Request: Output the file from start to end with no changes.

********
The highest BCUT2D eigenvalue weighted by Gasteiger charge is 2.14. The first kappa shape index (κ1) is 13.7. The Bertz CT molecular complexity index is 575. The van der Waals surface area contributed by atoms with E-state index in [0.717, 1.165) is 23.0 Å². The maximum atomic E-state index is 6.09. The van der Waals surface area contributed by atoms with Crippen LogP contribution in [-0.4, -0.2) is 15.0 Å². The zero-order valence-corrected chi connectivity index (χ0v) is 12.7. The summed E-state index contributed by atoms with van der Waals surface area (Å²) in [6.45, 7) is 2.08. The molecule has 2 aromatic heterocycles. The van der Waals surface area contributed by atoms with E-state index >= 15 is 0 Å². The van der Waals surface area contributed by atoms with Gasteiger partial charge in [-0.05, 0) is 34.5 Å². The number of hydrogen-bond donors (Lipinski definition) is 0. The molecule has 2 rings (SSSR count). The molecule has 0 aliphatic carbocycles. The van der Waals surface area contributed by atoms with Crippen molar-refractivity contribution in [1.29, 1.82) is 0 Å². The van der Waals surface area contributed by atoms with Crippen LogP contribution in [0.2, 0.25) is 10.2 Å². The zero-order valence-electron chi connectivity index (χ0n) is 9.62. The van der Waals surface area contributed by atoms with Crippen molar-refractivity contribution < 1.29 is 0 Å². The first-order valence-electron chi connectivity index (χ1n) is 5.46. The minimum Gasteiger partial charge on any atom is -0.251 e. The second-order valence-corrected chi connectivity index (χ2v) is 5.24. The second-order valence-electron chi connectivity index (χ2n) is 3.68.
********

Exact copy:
The highest BCUT2D eigenvalue weighted by Gasteiger charge is 2.14. The first kappa shape index (κ1) is 13.7. The Bertz CT molecular complexity index is 575. The van der Waals surface area contributed by atoms with E-state index in [0.717, 1.165) is 23.0 Å². The maximum atomic E-state index is 6.09. The van der Waals surface area contributed by atoms with Crippen LogP contribution in [-0.4, -0.2) is 15.0 Å². The zero-order valence-corrected chi connectivity index (χ0v) is 12.7. The summed E-state index contributed by atoms with van der Waals surface area (Å²) in [6.45, 7) is 2.08. The molecule has 2 aromatic heterocycles. The van der Waals surface area contributed by atoms with E-state index >= 15 is 0 Å². The van der Waals surface area contributed by atoms with Gasteiger partial charge in [-0.05, 0) is 34.5 Å². The number of hydrogen-bond donors (Lipinski definition) is 0. The molecule has 2 rings (SSSR count). The molecule has 0 aliphatic carbocycles. The van der Waals surface area contributed by atoms with Crippen molar-refractivity contribution in [1.29, 1.82) is 0 Å². The van der Waals surface area contributed by atoms with Crippen LogP contribution in [0.2, 0.25) is 10.2 Å². The zero-order valence-electron chi connectivity index (χ0n) is 9.62. The van der Waals surface area contributed by atoms with Crippen molar-refractivity contribution < 1.29 is 0 Å². The first-order valence-electron chi connectivity index (χ1n) is 5.46. The minimum Gasteiger partial charge on any atom is -0.251 e. The second-order valence-corrected chi connectivity index (χ2v) is 5.24. The second-order valence-electron chi connectivity index (χ2n) is 3.68.